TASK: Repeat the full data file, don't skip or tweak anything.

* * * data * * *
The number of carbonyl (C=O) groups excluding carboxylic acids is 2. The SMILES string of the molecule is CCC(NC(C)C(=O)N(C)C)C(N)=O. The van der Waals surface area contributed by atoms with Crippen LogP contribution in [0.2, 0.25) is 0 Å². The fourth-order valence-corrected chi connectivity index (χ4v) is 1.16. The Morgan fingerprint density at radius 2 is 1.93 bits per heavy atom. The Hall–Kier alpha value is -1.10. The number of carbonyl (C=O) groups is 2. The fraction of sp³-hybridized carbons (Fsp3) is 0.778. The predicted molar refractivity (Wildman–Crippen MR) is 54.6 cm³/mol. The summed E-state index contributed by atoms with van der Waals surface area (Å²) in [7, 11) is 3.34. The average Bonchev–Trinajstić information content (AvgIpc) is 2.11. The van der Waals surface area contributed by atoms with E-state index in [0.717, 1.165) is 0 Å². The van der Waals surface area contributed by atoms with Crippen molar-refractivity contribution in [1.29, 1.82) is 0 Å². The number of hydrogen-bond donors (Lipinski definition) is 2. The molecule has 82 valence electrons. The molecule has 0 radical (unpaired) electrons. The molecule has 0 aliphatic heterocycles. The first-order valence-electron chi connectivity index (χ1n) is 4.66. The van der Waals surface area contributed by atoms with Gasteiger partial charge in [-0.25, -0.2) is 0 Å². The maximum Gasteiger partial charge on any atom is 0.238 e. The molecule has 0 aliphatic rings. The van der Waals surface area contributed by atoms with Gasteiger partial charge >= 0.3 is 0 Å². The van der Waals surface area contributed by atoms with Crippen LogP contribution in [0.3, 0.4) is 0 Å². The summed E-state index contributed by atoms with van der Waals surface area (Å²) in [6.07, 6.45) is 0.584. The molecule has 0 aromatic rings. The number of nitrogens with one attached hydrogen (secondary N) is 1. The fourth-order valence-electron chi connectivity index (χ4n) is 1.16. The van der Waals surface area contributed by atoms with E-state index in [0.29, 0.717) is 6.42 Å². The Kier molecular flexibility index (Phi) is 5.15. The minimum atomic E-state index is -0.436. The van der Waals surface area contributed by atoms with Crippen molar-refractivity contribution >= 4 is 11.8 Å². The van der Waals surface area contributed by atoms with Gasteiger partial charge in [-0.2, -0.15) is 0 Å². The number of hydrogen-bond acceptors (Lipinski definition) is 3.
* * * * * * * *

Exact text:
The number of carbonyl (C=O) groups excluding carboxylic acids is 2. The SMILES string of the molecule is CCC(NC(C)C(=O)N(C)C)C(N)=O. The van der Waals surface area contributed by atoms with Crippen LogP contribution in [0.2, 0.25) is 0 Å². The fourth-order valence-corrected chi connectivity index (χ4v) is 1.16. The Morgan fingerprint density at radius 2 is 1.93 bits per heavy atom. The Hall–Kier alpha value is -1.10. The number of carbonyl (C=O) groups is 2. The fraction of sp³-hybridized carbons (Fsp3) is 0.778. The predicted molar refractivity (Wildman–Crippen MR) is 54.6 cm³/mol. The summed E-state index contributed by atoms with van der Waals surface area (Å²) in [7, 11) is 3.34. The average Bonchev–Trinajstić information content (AvgIpc) is 2.11. The van der Waals surface area contributed by atoms with E-state index in [0.717, 1.165) is 0 Å². The van der Waals surface area contributed by atoms with Crippen molar-refractivity contribution in [1.29, 1.82) is 0 Å². The number of hydrogen-bond donors (Lipinski definition) is 2. The molecule has 82 valence electrons. The molecule has 0 radical (unpaired) electrons. The molecule has 0 aliphatic heterocycles. The first-order valence-electron chi connectivity index (χ1n) is 4.66. The van der Waals surface area contributed by atoms with Gasteiger partial charge in [-0.25, -0.2) is 0 Å². The maximum Gasteiger partial charge on any atom is 0.238 e. The molecule has 0 aliphatic rings. The van der Waals surface area contributed by atoms with Gasteiger partial charge >= 0.3 is 0 Å². The van der Waals surface area contributed by atoms with Crippen LogP contribution in [0.3, 0.4) is 0 Å². The summed E-state index contributed by atoms with van der Waals surface area (Å²) in [6.07, 6.45) is 0.584. The molecule has 0 aromatic rings. The number of nitrogens with one attached hydrogen (secondary N) is 1. The fourth-order valence-electron chi connectivity index (χ4n) is 1.16. The van der Waals surface area contributed by atoms with E-state index in [0.29, 0.717) is 6.42 Å². The Kier molecular flexibility index (Phi) is 5.15. The minimum atomic E-state index is -0.436. The van der Waals surface area contributed by atoms with Crippen molar-refractivity contribution >= 4 is 11.8 Å². The van der Waals surface area contributed by atoms with Gasteiger partial charge in [-0.2, -0.15) is 0 Å². The number of hydrogen-bond acceptors (Lipinski definition) is 3.